Huckabee explicitly says, while criticizing outsourcing and skyrocketing CEO pay, that "I'm not expecting government to fix it"; rather, he seems to be making the moral point that America's corporate entities should recognize obligations to their employees and communities as well as to their shareholders and bottom lines. This strikes me as a perfectly reasonable way for conservative politicians to address the thorny issue of corporate excess - by scolding, rather than regulating. Will obviously disagrees, which is fair enough. But to suggest that criticizing specific instances of corporate behavior, while disavowing regulation of corporate conduct, is the same as questioning the legitimacy of America's corporations - or the "market system" as a whole - is just ridiculous, and unworthy of a writer of Will's intelligence.
Will's rhetoric is intemperate, and stands as illustrative of that tiresome tendency among some conservatives to perceive in any questioning of the status quo on trade and economics a threat to the entire system, a promise of some sort of statist, dystopian nightmare. Clearly, however, there is something odd about the Huckabee/Douthat position on the proper conservative response to corporations and executives who shirk or evade their obligations to their communities, their countrymen, and the common good. If, after all, any obligations attach to corporate policies, obligations, say, to regard preferentially Americans and American communities, as opposed to the utilitarian measurements of stock valuation and "shareholder value", then, by the nature of the case - involving as it does momentous questions of the common good, of the fundamental ordering of our society, and the nature of our existence as a people, the types of lives we will lead - those obligations are qualitatively different from trivial 'obligations', such as the obligation, say, to bathe regularly so as not to cause offense by one's malodorous effusions. That is, the obligations are such as to implicate questions of ethics and justice, and are therefore, by nature, legitimate objects of the deliberations and policies of a self-governing people. Whereas a failure to bathe is rightly an object of scorn and shaming, and not legal sanction.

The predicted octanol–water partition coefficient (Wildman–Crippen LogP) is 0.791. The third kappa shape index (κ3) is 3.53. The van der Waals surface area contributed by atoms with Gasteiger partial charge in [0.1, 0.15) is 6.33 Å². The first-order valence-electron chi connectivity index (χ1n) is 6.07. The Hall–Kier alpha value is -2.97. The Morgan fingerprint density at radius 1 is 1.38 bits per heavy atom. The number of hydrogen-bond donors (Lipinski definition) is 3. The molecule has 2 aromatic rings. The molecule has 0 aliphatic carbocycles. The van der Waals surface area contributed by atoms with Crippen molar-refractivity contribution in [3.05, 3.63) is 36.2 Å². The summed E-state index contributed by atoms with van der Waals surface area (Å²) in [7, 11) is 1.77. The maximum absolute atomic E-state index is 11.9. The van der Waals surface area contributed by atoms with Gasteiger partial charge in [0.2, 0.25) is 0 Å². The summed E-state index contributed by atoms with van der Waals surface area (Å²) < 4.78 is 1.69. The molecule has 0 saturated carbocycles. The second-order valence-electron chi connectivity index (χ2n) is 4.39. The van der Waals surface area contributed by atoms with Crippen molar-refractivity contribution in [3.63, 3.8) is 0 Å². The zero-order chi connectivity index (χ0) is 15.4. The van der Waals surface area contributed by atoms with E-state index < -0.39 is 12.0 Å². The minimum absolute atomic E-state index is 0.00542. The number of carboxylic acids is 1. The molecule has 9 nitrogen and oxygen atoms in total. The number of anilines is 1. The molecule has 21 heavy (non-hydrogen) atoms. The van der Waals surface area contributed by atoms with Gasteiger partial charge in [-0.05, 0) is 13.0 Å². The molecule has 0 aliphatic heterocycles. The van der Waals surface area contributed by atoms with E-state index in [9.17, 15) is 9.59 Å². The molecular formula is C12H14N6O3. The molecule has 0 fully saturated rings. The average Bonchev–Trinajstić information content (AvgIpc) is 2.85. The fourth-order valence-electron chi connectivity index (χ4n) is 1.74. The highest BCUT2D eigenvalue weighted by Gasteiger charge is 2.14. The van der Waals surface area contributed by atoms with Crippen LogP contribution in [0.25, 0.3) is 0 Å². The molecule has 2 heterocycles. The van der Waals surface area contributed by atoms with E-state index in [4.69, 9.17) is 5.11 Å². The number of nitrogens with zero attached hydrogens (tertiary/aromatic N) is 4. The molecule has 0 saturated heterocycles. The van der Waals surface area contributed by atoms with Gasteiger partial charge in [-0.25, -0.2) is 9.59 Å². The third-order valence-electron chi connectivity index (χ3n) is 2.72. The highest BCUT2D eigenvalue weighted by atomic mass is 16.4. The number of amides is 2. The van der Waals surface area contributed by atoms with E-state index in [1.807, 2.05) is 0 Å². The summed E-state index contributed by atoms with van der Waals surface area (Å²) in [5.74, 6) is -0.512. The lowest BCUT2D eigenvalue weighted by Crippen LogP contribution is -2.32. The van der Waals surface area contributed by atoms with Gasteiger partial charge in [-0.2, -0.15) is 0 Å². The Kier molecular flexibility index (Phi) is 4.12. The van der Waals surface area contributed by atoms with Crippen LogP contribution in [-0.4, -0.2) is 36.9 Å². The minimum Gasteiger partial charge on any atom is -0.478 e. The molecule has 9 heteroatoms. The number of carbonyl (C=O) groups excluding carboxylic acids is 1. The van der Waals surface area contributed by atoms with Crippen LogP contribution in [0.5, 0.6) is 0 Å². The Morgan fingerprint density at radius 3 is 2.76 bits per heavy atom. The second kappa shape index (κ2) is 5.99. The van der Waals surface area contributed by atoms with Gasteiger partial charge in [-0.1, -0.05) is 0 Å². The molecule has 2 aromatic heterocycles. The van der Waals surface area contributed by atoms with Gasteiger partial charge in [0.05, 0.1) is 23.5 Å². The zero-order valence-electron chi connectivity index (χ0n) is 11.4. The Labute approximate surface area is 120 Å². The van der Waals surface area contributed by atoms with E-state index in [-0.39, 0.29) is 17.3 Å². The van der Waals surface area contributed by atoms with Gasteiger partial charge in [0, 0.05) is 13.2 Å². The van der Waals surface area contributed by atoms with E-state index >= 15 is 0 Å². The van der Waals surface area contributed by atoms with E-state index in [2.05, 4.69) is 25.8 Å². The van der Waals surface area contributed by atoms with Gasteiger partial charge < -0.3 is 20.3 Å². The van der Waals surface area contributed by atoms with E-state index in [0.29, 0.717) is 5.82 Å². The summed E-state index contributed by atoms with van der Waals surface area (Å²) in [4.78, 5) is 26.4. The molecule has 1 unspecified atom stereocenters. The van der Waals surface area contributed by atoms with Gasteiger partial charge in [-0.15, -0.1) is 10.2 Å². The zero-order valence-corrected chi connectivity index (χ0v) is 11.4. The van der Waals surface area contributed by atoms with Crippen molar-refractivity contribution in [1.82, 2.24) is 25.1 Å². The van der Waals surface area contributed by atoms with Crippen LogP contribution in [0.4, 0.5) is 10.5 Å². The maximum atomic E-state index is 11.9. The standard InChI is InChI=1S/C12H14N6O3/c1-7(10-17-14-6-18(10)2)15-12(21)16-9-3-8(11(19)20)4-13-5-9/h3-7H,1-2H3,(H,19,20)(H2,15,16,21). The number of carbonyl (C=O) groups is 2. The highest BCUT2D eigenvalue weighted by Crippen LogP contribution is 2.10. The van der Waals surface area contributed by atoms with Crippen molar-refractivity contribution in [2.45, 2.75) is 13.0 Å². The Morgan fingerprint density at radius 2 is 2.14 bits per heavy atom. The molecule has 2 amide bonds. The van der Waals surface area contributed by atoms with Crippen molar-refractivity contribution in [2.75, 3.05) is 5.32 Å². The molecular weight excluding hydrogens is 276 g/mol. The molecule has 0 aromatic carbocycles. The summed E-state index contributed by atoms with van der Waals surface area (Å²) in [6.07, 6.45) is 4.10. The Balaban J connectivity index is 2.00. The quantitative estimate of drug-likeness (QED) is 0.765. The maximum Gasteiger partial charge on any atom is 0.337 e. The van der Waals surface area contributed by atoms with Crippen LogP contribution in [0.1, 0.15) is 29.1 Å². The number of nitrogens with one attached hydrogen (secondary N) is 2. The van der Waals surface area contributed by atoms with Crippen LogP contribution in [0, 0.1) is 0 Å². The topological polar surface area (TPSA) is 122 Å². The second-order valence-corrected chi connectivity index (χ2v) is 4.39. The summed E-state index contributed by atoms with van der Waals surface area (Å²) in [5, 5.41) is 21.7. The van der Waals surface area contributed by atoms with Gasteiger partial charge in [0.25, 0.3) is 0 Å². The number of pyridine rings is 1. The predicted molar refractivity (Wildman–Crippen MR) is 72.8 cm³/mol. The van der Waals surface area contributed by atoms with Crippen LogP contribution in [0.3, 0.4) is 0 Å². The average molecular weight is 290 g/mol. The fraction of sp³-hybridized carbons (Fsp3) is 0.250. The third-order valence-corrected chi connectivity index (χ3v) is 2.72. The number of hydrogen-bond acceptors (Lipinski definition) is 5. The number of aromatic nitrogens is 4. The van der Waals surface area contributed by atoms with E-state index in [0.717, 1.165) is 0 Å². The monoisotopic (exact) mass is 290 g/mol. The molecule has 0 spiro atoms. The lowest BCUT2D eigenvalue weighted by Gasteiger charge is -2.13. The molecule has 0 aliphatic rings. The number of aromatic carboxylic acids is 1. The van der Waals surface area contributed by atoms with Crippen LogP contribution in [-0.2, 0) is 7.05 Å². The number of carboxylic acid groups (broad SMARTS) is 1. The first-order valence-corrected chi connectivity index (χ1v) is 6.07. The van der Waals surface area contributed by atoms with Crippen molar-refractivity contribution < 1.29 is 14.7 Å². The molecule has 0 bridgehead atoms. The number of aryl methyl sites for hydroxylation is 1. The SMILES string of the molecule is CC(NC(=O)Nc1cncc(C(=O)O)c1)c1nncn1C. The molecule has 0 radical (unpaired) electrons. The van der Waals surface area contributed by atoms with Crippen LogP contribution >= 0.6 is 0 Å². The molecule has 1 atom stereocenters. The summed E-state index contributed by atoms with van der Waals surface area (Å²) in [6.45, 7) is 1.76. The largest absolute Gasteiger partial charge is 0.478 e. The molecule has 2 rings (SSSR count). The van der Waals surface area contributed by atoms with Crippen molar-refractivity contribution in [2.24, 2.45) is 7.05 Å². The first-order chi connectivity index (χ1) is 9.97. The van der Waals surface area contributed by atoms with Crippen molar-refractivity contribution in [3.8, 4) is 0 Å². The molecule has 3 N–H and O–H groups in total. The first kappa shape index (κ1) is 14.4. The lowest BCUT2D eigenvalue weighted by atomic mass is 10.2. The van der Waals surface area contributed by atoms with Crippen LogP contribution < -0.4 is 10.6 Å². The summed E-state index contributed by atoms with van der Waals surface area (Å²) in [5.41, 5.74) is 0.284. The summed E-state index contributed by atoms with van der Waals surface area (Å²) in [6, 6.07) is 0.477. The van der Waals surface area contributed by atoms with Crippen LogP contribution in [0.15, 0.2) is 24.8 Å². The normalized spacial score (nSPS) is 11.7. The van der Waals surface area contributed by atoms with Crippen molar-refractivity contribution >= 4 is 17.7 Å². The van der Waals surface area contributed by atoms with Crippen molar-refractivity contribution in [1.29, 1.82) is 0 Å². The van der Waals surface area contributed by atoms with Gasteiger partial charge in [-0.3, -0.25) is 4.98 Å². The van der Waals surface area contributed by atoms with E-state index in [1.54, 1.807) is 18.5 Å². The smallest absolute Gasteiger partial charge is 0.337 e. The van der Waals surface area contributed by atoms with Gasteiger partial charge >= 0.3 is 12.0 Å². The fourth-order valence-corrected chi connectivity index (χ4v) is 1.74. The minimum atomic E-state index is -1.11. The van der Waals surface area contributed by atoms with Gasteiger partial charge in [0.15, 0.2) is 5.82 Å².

The incandescent rhetoric of Will, however, affords the careful observer a window on th soul of the GOP: to suggest that corporations and executives who disregard their obligations ought to be scolded by political figures, but not even regulated, enjoined to fulfill their obligations as their society comprehends them, is to transgress. All the faithful must fall to their knees in unquestioning allegiance - the submission of faith. Onward and upward. The Rising tide. Pangloss with an economic doctrine, positivist of course, and some math. And this faith manifestly preaches the cheap grace, the easy redemption so characteristic of American religion, insofar as, according to its dogmas, one can fail to fulfill ones duties and skate by with a mere scolding; you can do injustice, which is what it is to shirk an obligation, and all we will do is mutter a few words about how sad it all is. It is as if the corporate establishment says, "Here I stand, and by Mammon, I can do no other!", and the only response we consider licit is, "There, there, you really ought not have done it, and we hope you won't do it again, but it's OK, we understand."
If there exists a common good, offenses against it must be subject to discipline, and not mere talking; otherwise, we belie our own affirmations, denying in deed what we nominally affirm in word. But at least this process tells us where our treasure lies.